Still, that the colonial administrations viewed themselves as representing local interests vested colonialism with a mission—however dubious—of serving the development of the local populations. That the nationalist elite challenged this claim of colonialism, and the nationalist struggle was animated by the competition for the right to represent local aspirations, made the task of development central to the mission of the Muslim states that succeeded colonialism. The post colonial Muslim state thus became even more openly tied to the goals of development, which has since independence become the measure of the state's success or failure and the most important determinant of its legitimacy. As a result, undermining colonialism's legitimacy, from Java to Algeria, meant rejecting its claim to serving local interests and proposing a superior agenda for progress. Nationalism and development efforts were therefore joined and became the bedrock of the struggle independence under Sukarno, Nasser, and the Algerian FLN, among others.

The Modern Muslim State and the Ideological Legacy of Colonialism

Colonialists often looked down on local practices. Muslims were seen as prone to violence, and Muslim doctrines such as jihad were used as evidence of Islam's hostility to progress. This French magazine cover from 1906 illustrated the French view of an Algerian urging his followers to wage holy war against the oppressors.

view larger image

Beyond anchoring state function and legitimacy in the goals of development, colonialism affected the state's view of the development process and its concomitant processes of social change. Colonialism was disdainful of local cultural beliefs and practices. It viewed local religions as inferior to Christianity—a belief that undergirded its support of missionary activities and local customs as archaic and harmful to progress. Although colonial administrations tolerated many local beliefs and practices and did not always seek to change them, there was never any doubt that they were not held in high esteem. Whereas the earliest officers of the British East India Company adopted Indian ways in Bengal, with the consolidation of British rule over India all such practices were eventually abandoned, and instead the local recruits into the bureaucracy were made to adopt British ways, at least in the public sphere. At the height of the empire figures such as Thomas Babington Macaulay in India or Evelyn Baring Cromer in Egypt—known for their patronizing attitudes toward the local cultures—set the tone for evaluating and characterizing local customs and mores. Macaulay once said of the cultural worth of the East, “[A] single shelf of European books [is] worth the whole literature of India and Arabia”; and Cromer opined, “The European is a close reasoner…he is a natural logician…The mind of the oriental [Arab], on the other hand, like his picturesque streets, is eminently wanting in symmetry. His reasoning is of the most slipshod description…[they] are singularly deficient in the logical faculty.”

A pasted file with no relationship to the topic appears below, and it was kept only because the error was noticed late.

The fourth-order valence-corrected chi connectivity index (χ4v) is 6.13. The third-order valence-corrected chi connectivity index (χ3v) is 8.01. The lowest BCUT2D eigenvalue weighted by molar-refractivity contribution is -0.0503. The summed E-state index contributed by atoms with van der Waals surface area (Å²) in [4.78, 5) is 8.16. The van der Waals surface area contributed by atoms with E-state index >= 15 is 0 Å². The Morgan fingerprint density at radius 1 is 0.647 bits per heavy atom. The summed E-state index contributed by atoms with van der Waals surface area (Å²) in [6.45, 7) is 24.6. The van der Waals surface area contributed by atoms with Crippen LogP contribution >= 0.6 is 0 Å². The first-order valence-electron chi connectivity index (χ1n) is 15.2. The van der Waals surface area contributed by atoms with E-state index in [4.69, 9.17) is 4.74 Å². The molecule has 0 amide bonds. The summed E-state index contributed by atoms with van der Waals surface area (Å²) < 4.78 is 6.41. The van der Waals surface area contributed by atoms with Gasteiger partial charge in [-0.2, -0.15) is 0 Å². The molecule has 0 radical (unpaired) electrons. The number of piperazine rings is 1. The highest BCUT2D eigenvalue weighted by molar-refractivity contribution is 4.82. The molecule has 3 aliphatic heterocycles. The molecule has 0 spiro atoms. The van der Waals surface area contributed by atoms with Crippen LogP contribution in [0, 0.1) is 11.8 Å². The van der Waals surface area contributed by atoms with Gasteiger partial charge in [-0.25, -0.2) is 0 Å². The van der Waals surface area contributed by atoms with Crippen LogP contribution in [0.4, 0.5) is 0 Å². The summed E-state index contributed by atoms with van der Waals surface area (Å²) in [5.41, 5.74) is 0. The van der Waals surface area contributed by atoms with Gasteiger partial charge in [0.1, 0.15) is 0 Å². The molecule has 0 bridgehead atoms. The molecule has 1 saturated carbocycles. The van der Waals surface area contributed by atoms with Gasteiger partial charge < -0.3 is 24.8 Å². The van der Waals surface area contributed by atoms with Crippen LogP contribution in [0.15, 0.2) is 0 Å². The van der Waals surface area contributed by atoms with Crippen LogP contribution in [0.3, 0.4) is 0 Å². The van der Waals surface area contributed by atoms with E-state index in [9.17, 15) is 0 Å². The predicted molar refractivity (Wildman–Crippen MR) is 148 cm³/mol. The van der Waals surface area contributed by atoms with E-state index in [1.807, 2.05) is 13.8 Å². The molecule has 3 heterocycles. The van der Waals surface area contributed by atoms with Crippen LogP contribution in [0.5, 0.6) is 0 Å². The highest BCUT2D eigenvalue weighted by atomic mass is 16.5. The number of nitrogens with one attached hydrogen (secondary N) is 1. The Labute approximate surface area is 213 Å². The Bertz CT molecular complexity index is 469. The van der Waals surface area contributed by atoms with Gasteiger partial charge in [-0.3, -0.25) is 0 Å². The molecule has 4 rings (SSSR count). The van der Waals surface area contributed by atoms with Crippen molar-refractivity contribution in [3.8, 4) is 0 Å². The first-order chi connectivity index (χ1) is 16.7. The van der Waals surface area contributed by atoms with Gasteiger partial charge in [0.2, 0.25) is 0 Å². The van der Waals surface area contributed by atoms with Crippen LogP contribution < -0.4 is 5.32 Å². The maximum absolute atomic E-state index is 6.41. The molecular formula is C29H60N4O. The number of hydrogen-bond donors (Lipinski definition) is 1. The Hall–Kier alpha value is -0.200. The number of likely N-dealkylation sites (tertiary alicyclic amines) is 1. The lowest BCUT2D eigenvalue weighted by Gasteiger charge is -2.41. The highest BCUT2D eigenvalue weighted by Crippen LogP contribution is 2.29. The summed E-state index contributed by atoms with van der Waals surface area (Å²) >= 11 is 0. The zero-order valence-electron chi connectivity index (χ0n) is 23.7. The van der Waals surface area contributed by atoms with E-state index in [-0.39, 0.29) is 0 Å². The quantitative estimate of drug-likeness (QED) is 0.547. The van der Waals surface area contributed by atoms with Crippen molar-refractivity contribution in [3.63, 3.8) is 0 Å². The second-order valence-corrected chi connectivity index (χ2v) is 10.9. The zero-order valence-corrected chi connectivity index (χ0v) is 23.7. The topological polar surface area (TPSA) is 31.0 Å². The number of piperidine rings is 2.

The Modern Muslim State and the Ideological Legacy of Colonialism

Some European colonialists were interested in local culture. Major Gayer-Anderson, an Englishman who lived in Cairo from 1935 to 1942, for example, joined together two medieval houses that he restored and furnished in traditional style. Known as the Bayt al-Kritliya, the house is now maintained as the Gayer-Anderson Museum by the Islamic section of the Egyptian Antiquities Organization.

view larger image